UPDATE: the problem is with FF's .cloneNode() method: http://jsfiddle.net/beCVL/1/

I know FF and IE internally convert color to RGB, which causes problem, because the color values don't match what is on the server.


Chrome 18:
>> "s <span style="color: #ff0000">text</span>"

FireFox 11:
>> "s <span style="color: rgb(255, 0, 0);">text</span>"

So, the way I want to solve the problem is to make CKEditor's data processor always use the rgb values. Is there a way to do that?

I found that something like this should work:

CKEDITOR.on( 'instanceReady', function( ev ){
            var editor = ev.editor,
                dataProcessor = editor.dataProcessor,
                htmlFilter = dataProcessor && dataProcessor.htmlFilter;

            // HTML 4 way to end tags
            dataProcessor.writer.selfClosingEnd = '>';

                        var e = jQuery(element);
                        e.css("color", e.css("color")); // jquery auto converts to rgb


Source: http://sebduggan.com/blog/customising-ckeditor-settings-in-mura/ but, there is no change.

The conversion to RGB is pretty straight forward:

a.attr("style", "color: #444")
<div style=​"color:​ #444">​</div>​
a.css("color", a.css("color"));
<div style=​"color:​ rgb(68, 68, 68)​;​ ">​</div>​

EDIT: the problem is with FF's .cloneNode() method: http://jsfiddle.net/beCVL/1/

  • 1
    What do you mean by "the color values don't match what is on the server"? String wise? Because rgb(255, 0, 0) is exactly #ff0000. – Bojangles Apr 3 '12 at 0:16
  • that isn't exact. one is in hex, the other is RGB. I think I'm being very literal, but.. idk. =\ – NullVoxPopuli Apr 3 '12 at 0:17
  • Are you referring to the colour each notation produces, or the actual notation itself? – Bojangles Apr 3 '12 at 0:18
  • the literal string representation to match on a .equals / == comparison. – NullVoxPopuli Apr 3 '12 at 0:21

As I replied to you in http://cksource.com/forums/viewtopic.php?f=11&t=25141 you can use the original "output HTML" sample that contains the full code that has been copied in the blog that you linked and use the convertRGBToHex function as it does.

And BTW, Firefox respects the styles, the only browser that currently changes that part is IE.

  • But then, why does the CKeditor in FF return something different than the CKeditor in Chrome? – NullVoxPopuli Apr 3 '12 at 14:19
  • For me they return the same thing. I don't know how you are performing your tests. My test is: go to ckeditor.com/demo, clear the contents and type hello. select all and apply a color, switch to source. I get this: <p><span style="color:#ff0000;">Hello</span></p> – AlfonsoML Apr 3 '12 at 15:40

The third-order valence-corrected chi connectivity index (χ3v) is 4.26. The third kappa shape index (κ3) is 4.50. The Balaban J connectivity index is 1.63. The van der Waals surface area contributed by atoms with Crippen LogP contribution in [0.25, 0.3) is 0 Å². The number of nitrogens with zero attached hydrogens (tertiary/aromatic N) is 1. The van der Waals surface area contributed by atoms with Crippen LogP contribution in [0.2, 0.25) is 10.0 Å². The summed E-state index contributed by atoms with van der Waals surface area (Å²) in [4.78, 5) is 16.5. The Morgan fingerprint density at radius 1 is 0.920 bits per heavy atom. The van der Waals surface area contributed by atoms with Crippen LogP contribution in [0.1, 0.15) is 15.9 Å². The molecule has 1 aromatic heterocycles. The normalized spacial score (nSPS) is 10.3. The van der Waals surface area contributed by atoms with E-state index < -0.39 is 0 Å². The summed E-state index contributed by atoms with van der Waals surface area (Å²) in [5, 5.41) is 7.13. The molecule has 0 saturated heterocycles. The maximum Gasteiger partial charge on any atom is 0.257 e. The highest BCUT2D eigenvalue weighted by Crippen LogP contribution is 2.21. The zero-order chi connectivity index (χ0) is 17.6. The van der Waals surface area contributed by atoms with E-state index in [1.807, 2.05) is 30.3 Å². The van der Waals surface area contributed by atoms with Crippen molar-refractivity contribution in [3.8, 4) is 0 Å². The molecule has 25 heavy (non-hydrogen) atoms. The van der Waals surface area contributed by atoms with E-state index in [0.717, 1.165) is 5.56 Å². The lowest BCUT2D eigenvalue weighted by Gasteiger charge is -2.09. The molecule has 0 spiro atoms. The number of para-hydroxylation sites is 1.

• this is how I'm getting the text: var yourEditor = CKEDITOR.instances.selected_text_actual; var formattedDataForWysiWyg = yourEditor.dataProcessor.toHtml(yourEditor.getData()); var temp_sel = yourEditor.dataProcessor.toDataFormat(formattedDataForWysiWyg); – NullVoxPopuli Apr 3 '12 at 16:28
  • You shouldn't call the editor.dataProcessor by yourself. Those operations are handled by the editor and usually you won't get what you want. Did you try the steps that I described? – AlfonsoML Apr 3 '12 at 18:29

If you want to compare two color values that can each be represented in several different ways, then you have to make sure both are converted to a canonical form (e.g. the exact same form).

So, you can use rgb(x,y,z) as your canonical form if you want, but you will have to make sure that any color values expressed as #xyz or #xxyyzz are first converted to the rgb form before comparing.

Here's a function that converts three values of colors all to rgb(x,y,z) with no spaces and then compares them and returns to you the result:

function colorsAreSame(c1, c2) {
    var space = /\s+/g;

    function makeRGB(c) {
        var r, g, b;
        c = c.replace(space, "");
        if (c.charAt(0) == "#") {
            if (c.length == 4) {
                r = parseInt(c.charAt(1), 16);
                r = (r * 16) + r;
                g = parseInt(c.charAt(2), 16);
                g = (g * 16) + g;
                b = parseInt(c.charAt(3), 16);
                b = (b * 16) + b;
            } else if (c.length == 7) {
                r = parseInt(c.substr(1, 2), 16);
                g = parseInt(c.substr(3, 2), 16);
                b = parseInt(c.substr(5, 2), 16);
            return "rgb(" + r + "," + g + "," + b + ")";
        } else {
    c1 = makeRGB(c1);
    c2 = makeRGB(c2);
    return(c1 == c2);

The fact that cloning a node changes the style attribute is almost certainly a bug in Gecko but in the mean time element.style.color will return rgb(255, 0, 0) in both cases.

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